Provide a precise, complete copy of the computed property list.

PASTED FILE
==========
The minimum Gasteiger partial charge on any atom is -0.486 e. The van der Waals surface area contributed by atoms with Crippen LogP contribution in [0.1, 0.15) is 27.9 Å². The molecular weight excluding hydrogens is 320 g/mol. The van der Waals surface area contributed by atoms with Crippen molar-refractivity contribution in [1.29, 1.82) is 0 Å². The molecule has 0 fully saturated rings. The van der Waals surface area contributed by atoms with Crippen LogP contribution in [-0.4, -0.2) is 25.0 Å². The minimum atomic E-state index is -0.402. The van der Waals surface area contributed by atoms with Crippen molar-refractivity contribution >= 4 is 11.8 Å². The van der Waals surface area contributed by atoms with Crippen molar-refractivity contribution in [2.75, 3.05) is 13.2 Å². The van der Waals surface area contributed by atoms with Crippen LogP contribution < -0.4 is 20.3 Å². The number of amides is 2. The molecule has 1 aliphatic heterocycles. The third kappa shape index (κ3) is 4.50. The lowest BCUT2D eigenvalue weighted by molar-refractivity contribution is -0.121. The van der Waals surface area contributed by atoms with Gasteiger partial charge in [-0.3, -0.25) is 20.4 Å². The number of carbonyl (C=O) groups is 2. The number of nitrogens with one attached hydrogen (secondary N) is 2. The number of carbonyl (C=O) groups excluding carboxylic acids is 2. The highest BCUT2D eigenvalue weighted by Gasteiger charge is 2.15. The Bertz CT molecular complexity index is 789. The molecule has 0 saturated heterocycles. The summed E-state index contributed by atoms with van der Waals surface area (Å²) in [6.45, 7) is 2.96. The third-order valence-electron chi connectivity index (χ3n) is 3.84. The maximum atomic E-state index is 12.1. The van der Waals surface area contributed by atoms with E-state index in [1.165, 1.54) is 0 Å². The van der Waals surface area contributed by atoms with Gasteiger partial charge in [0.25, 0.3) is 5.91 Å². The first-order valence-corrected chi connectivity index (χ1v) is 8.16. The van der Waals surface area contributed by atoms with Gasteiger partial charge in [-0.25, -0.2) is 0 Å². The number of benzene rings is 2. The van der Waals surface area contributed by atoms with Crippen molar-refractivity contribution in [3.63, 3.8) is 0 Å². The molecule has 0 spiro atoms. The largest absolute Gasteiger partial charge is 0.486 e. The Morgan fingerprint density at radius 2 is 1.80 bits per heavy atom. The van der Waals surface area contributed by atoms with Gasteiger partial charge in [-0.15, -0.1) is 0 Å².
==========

The minimum Gasteiger partial charge on any atom is -0.486 e. The van der Waals surface area contributed by atoms with Crippen LogP contribution in [0.1, 0.15) is 27.9 Å². The molecular weight excluding hydrogens is 320 g/mol. The van der Waals surface area contributed by atoms with Crippen molar-refractivity contribution in [1.29, 1.82) is 0 Å². The molecule has 0 fully saturated rings. The van der Waals surface area contributed by atoms with Crippen LogP contribution in [-0.4, -0.2) is 25.0 Å². The minimum atomic E-state index is -0.402. The van der Waals surface area contributed by atoms with Crippen molar-refractivity contribution >= 4 is 11.8 Å². The van der Waals surface area contributed by atoms with Crippen molar-refractivity contribution in [2.75, 3.05) is 13.2 Å². The van der Waals surface area contributed by atoms with Crippen LogP contribution < -0.4 is 20.3 Å². The number of amides is 2. The molecule has 1 aliphatic heterocycles. The third kappa shape index (κ3) is 4.50. The lowest BCUT2D eigenvalue weighted by molar-refractivity contribution is -0.121. The van der Waals surface area contributed by atoms with Gasteiger partial charge in [-0.3, -0.25) is 20.4 Å². The number of carbonyl (C=O) groups is 2. The number of nitrogens with one attached hydrogen (secondary N) is 2. The number of carbonyl (C=O) groups excluding carboxylic acids is 2. The highest BCUT2D eigenvalue weighted by Gasteiger charge is 2.15. The Bertz CT molecular complexity index is 789. The molecule has 0 saturated heterocycles. The summed E-state index contributed by atoms with van der Waals surface area (Å²) in [6.45, 7) is 2.96. The third-order valence-electron chi connectivity index (χ3n) is 3.84. The maximum atomic E-state index is 12.1. The van der Waals surface area contributed by atoms with E-state index in [1.165, 1.54) is 0 Å². The van der Waals surface area contributed by atoms with Gasteiger partial charge in [0.25, 0.3) is 5.91 Å². The first-order valence-corrected chi connectivity index (χ1v) is 8.16. The van der Waals surface area contributed by atoms with Gasteiger partial charge in [-0.25, -0.2) is 0 Å². The number of benzene rings is 2. The van der Waals surface area contributed by atoms with Crippen molar-refractivity contribution in [3.63, 3.8) is 0 Å². The molecule has 0 spiro atoms. The largest absolute Gasteiger partial charge is 0.486 e. The Morgan fingerprint density at radius 2 is 1.80 bits per heavy atom. The van der Waals surface area contributed by atoms with Gasteiger partial charge in [-0.15, -0.1) is 0 Å².